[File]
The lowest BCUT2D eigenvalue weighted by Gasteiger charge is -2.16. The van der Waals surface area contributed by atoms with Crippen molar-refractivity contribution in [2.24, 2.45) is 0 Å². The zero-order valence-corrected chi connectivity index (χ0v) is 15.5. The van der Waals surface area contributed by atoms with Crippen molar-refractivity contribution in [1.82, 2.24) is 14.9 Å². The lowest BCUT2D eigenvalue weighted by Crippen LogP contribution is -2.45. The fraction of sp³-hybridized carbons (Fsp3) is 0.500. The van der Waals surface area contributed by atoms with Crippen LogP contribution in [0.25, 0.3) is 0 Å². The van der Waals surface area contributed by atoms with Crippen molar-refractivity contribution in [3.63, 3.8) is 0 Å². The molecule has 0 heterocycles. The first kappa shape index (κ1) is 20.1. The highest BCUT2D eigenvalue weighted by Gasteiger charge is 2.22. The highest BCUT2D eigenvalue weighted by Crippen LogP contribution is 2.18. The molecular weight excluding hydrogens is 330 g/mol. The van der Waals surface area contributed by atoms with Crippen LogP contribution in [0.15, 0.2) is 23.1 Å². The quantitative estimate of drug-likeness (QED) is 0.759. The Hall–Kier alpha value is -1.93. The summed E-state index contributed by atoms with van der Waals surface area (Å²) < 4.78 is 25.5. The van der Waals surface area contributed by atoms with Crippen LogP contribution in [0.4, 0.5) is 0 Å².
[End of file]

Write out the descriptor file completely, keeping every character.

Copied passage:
The lowest BCUT2D eigenvalue weighted by Gasteiger charge is -2.16. The van der Waals surface area contributed by atoms with Crippen molar-refractivity contribution in [2.24, 2.45) is 0 Å². The zero-order valence-corrected chi connectivity index (χ0v) is 15.5. The van der Waals surface area contributed by atoms with Crippen molar-refractivity contribution in [1.82, 2.24) is 14.9 Å². The lowest BCUT2D eigenvalue weighted by Crippen LogP contribution is -2.45. The fraction of sp³-hybridized carbons (Fsp3) is 0.500. The van der Waals surface area contributed by atoms with Crippen LogP contribution in [0.25, 0.3) is 0 Å². The van der Waals surface area contributed by atoms with Crippen molar-refractivity contribution in [3.63, 3.8) is 0 Å². The molecule has 0 heterocycles. The first kappa shape index (κ1) is 20.1. The highest BCUT2D eigenvalue weighted by Gasteiger charge is 2.22. The highest BCUT2D eigenvalue weighted by Crippen LogP contribution is 2.18. The molecular weight excluding hydrogens is 330 g/mol. The van der Waals surface area contributed by atoms with Crippen LogP contribution in [0.15, 0.2) is 23.1 Å². The quantitative estimate of drug-likeness (QED) is 0.759. The Hall–Kier alpha value is -1.93. The summed E-state index contributed by atoms with van der Waals surface area (Å²) < 4.78 is 25.5. The van der Waals surface area contributed by atoms with Crippen LogP contribution in [0.4, 0.5) is 0 Å².